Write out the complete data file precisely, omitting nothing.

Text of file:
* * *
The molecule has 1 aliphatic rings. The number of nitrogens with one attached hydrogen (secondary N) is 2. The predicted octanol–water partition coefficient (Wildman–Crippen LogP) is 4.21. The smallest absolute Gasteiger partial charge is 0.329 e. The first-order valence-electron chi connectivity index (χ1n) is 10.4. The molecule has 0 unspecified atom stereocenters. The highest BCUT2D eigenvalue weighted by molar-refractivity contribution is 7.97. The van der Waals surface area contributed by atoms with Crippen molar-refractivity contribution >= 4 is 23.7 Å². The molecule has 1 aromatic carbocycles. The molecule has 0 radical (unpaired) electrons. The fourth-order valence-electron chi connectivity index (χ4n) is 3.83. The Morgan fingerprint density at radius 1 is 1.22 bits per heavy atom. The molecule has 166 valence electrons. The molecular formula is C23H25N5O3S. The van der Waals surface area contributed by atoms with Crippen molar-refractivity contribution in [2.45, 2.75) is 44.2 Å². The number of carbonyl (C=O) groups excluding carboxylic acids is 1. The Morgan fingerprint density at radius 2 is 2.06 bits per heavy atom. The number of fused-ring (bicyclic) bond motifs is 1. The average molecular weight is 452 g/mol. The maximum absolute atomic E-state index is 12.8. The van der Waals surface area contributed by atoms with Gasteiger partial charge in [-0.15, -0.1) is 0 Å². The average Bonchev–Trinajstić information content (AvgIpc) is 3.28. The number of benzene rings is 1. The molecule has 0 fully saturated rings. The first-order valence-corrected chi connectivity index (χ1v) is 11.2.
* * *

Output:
The molecule has 1 aliphatic rings. The number of nitrogens with one attached hydrogen (secondary N) is 2. The predicted octanol–water partition coefficient (Wildman–Crippen LogP) is 4.21. The smallest absolute Gasteiger partial charge is 0.329 e. The first-order valence-electron chi connectivity index (χ1n) is 10.4. The molecule has 0 unspecified atom stereocenters. The highest BCUT2D eigenvalue weighted by molar-refractivity contribution is 7.97. The van der Waals surface area contributed by atoms with Crippen molar-refractivity contribution >= 4 is 23.7 Å². The molecule has 1 aromatic carbocycles. The molecule has 0 radical (unpaired) electrons. The fourth-order valence-electron chi connectivity index (χ4n) is 3.83. The Morgan fingerprint density at radius 1 is 1.22 bits per heavy atom. The molecule has 166 valence electrons. The molecular formula is C23H25N5O3S. The van der Waals surface area contributed by atoms with Crippen molar-refractivity contribution in [2.45, 2.75) is 44.2 Å². The number of carbonyl (C=O) groups excluding carboxylic acids is 1. The Morgan fingerprint density at radius 2 is 2.06 bits per heavy atom. The number of fused-ring (bicyclic) bond motifs is 1. The average molecular weight is 452 g/mol. The maximum absolute atomic E-state index is 12.8. The van der Waals surface area contributed by atoms with Gasteiger partial charge in [-0.15, -0.1) is 0 Å². The average Bonchev–Trinajstić information content (AvgIpc) is 3.28. The number of benzene rings is 1. The molecule has 0 fully saturated rings. The first-order valence-corrected chi connectivity index (χ1v) is 11.2.